Despite years of work on the ground, in clients’ homes, in institutions of learning, in hospital suites, and in the court system - despite activists’ and allies’ persistent efforts to implement actionable change for working families, maternal care patients, and the systems supposedly designed to serve them, we still suffer some of the worst maternal and infant mortality rates in the world, and we still find ourselves in a mainstream narrative that is only just beginning to inch away from the two options most often assigned to the designation of “Mother” in recent cultural history - pathological burden to society, or perfect saint-like embodiment of patriarchy’s definition of femininity. That isn’t to say that parents and Mothers don’t fail, or that all people should take on this role - nor that in private conversations do we actually refer to childbearing people in such simplistic terms. Certainly parents themselves know that they, as individuals, are more complex and nuanced than that harmful and high-pressure binary, but we do tend to heap judgement on the vast majority of people who identify as Mothers, instead of allowing them to be flawed humans-in-process who could benefit from institutional protections and culturally congruent support. Suffering, fear and inadequacy are the messages our clients receive - from marketing, from practitioners, and even from their own grieving or traumatized peers. What Peace is this? What burden does this place on our children entering a world where solidarity and collaboration is needed more than ever?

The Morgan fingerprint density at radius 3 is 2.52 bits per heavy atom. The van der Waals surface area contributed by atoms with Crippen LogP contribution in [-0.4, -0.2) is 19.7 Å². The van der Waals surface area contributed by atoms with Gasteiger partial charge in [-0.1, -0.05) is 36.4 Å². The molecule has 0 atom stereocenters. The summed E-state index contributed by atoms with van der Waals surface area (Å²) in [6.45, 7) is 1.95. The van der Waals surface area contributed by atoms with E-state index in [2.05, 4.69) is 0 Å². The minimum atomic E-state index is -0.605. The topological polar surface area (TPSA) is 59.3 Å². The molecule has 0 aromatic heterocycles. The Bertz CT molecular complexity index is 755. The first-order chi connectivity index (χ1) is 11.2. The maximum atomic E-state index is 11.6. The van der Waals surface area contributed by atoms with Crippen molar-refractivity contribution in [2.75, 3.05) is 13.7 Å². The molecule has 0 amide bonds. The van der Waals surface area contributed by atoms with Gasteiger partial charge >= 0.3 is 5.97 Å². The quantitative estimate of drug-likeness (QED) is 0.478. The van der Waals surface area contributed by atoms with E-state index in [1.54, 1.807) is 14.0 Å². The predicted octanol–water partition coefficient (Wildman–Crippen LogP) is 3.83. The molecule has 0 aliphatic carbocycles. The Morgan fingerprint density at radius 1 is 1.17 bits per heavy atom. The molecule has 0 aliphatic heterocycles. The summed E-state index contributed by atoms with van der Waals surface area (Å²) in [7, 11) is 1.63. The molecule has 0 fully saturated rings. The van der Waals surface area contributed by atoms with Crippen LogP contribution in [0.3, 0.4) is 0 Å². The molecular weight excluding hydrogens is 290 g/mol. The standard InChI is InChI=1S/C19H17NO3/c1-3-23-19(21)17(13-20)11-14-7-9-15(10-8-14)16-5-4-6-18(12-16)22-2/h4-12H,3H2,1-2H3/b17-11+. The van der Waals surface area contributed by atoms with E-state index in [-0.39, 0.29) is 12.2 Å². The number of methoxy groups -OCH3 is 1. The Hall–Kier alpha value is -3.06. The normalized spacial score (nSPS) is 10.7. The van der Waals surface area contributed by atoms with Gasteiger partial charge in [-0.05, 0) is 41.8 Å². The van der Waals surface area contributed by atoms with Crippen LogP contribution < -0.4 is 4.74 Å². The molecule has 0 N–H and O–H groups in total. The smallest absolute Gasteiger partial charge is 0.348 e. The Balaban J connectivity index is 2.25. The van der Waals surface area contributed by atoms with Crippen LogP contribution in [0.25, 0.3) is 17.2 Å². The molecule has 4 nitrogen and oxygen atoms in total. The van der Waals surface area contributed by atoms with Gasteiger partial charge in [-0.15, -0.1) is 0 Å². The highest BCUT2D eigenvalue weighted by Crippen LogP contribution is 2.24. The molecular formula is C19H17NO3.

It is our fervent prayer and actionable vision that as new generations of care providers, educators, writers, lawmakers and parents start to shape the pathways and conversations around whole family health, we move away from the internalized oppression and hypocrisy, and instead stand up for inter-professional integrated care, culturally responsive resources, and the reframing of maternal and infant care as a matter of both human rights and joy, with a rightful respect, reverence - and thereby responsibility- for the power of our reproductive forces. That is a possibility we all hold stake in, whether or not we know it and no matter who we are, for a more equitable and healthier 2021 and beyond on this planet.